Thursday, November 16, 2017

Sub-grid Scale (SGS) Stress Models in Large Eddy Simulation

The simulation of turbulent flow has been a considerable challenge for many decades. There are three main approaches to compute turbulence: 1) the Reynolds averaged Navier-Stokes (RANS) approach, in which all turbulence scales are modeled; 2) the Direct Numerical Simulations (DNS) approach, in which all scales are resolved; 3) the Large Eddy Simulation (LES) approach, in which large scales are computed, while the small scales are modeled. I really like the following picture comparing DNS, LES and RANS.

DNS (left), LES (middle) and RANS (right) predictions of a turbulent jet. - A. Maries, University of Pittsburgh

Although the RANS approach has achieved wide-spread success in engineering design, some applications call for LES, e.g., flow at high-angles of attack. The spatial filtering of a non-linear PDE results in a SGS term, which needs to be modeled based on the resolved field. The earliest SGS model was the Smagorinsky model, which relates the SGS stress with the rate-of-strain tensor. The purpose of the SGS model is to dissipate energy at a rate that is physically correct. Later an improved version called the dynamic Smagorinsky model was developed by Germano et al, and demonstrated much better results.

In CFD, physics and numerics are often intertwined very tightly, and one may draw erroneous conclusions if not careful. Personally, I believe the debate regarding SGS models can offer some valuable lessons regarding physics vs numerics.

It is well known that a central finite difference scheme does not contain numerical dissipation.  However, time integration can introduce dissipation. For example, a 2nd order central difference scheme is linearly stable with the SSP RK3 scheme (subject to a CFL condition), and does contain numerical dissipation. When this scheme is used to perform a LES, the simulation will blow up without a SGS model because of a lack of dissipation for eddies at high wave numbers. It is easy to conclude that the successful LES is because the SGS stress is properly modeled. A recent study with the Burger's equation strongly disputes this conclusion. It was shown that the SGS stress from the Smargorinsky model does not correlate well with the physical SGS stress. Therefore, the role of the SGS model, in the above scenario, was to stabilize the simulation by adding numerical dissipation.

For numerical methods which have natural dissipation at high-wave numbers, such as the DG, SD or FR/CPR methods, or methods with spatial filtering, the SGS model can damage the solution quality because this extra dissipation is not needed for stability. For such methods, there have been overwhelming evidence in the literature to support the use of implicit LES (ILES), where the SGS stress simply vanishes. In effect, the numerical dissipation in these methods serves as the SGS model. Personally, I would prefer to call such simulations coarse DNS, i.e., DNS on coarse meshes which do not resolve all scales.

I understand this topic may be controversial. Please do leave a comment if you agree or disagree. I want to emphasize that I support physics-based SGS models.

Monday, January 2, 2017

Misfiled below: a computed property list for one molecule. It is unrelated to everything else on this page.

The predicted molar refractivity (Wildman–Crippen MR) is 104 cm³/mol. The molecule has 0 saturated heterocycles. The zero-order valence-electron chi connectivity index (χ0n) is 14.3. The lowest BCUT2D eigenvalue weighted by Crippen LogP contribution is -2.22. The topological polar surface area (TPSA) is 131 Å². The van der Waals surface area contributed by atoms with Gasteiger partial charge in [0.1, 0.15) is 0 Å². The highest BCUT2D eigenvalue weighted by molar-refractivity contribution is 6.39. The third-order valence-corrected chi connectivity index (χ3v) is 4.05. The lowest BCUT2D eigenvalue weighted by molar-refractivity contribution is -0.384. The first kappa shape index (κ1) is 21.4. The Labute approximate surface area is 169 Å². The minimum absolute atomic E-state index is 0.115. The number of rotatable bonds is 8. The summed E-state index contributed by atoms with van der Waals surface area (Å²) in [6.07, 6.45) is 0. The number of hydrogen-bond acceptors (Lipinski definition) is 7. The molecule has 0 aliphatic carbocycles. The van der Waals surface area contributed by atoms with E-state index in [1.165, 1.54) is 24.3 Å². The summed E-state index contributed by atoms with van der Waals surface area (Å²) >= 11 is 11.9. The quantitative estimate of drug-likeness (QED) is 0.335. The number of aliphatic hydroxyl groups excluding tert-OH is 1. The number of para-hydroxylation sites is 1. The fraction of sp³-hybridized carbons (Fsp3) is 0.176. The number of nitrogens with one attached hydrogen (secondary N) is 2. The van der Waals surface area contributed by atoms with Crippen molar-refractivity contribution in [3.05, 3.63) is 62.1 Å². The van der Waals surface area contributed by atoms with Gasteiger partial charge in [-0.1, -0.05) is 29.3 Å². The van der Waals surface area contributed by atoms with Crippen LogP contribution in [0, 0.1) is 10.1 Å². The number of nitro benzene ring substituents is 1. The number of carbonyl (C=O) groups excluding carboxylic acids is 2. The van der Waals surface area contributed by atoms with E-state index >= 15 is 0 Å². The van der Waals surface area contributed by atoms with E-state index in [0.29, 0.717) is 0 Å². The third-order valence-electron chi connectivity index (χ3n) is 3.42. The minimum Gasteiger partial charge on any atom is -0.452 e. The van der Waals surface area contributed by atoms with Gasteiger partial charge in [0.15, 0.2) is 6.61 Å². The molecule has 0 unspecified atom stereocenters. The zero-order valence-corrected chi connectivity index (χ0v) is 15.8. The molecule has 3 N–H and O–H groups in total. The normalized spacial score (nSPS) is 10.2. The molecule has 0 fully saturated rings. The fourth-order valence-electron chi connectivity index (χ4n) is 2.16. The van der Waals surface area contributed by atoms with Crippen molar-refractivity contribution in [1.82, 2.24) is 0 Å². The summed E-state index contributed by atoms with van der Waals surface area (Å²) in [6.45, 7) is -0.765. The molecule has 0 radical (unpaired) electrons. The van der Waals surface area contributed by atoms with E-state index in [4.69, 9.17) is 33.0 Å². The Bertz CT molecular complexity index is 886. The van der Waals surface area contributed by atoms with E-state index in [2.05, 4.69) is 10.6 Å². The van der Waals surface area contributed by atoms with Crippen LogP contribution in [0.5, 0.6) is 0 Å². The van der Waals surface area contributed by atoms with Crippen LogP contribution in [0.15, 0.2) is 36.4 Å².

2016: What a Year!

2016 is undoubtedly the most extraordinary year for small-odds events. Take sports, for example:
  • Leicester won the Premier League in England defying odds of 5000 to 1
  • Cubs won World Series after 108 years waiting
In politics, I do not believe many people truly believed Britain would exit the EU, and Trump would become the next US president.

From a personal level, I also experienced an equally extraordinary event: the coup in Turkey.

The 9th International Conference on CFD (ICCFD9) took place on July 11-15, 2016 in the historic city of Istanbul. A terror attack on the Istanbul International airport occurred less than two weeks before ICCFD9 was to start. We were informed that ICCFD9 would still take place although many attendees cancelled their trips. We figured that two terror attacks at the same place within a month were quite unlikely, and decided to go to Istanbul to attend and support the conference. 

Given the extraordinary circumstances, the conference organizers did a fine job in pulling the conference through. More than half of the attendees withdrew their papers. Backup papers were used to form two parallel sessions though three sessions were planned originally. We really enjoyed Istanbul with the beautiful natural attractions and friendly people. 

Then on Friday evening, 12 hours before we were supposed to depart Istanbul, a military coup broke out. The government TV station was controlled by the rebels. However, the Turkish President managed to Facetime a private TV station, essentially turning around the event. Soon after, many people went to the bridge, the squares, and overpowered the rebels with bare fists.

A Tank outside my taxi

A beautiful night in Zurich

The trip back to the US was complicated by the fact that the FAA banned all direct flight from Turkey. I was lucky enough to find a new flight, with a stop in Zurich...

In 2016, I lost a very good friend, and CFD pioneer, Professor Jaw-Yen Yang. He suffered a horrific injury from tennis in early 2015. Many of his friends and colleagues gathered in Taipei on December 3-5 2016 to remember him.

This is a CFD blog after all, and so it is important to show at least one CFD picture. In a validation simulation [1] with our high-order solver, hpMusic, we achieved remarkable agreement with experimental heat transfer for a high-pressure turbine configuration. Here is a flow picture.

Computational Schlieren and iso-surfaces of Q-criterion

To close, I wish all of you a very happy 2017!

  1. Laskowski GM, Kopriva J, Michelassi V, Shankaran S, Paliath U, Bhaskaran R, Wang Q, Talnikar C, Wang ZJ, Jia F. Future directions of high fidelity CFD for aerothermal turbomachinery research, analysis and design, AIAA-2016-3322.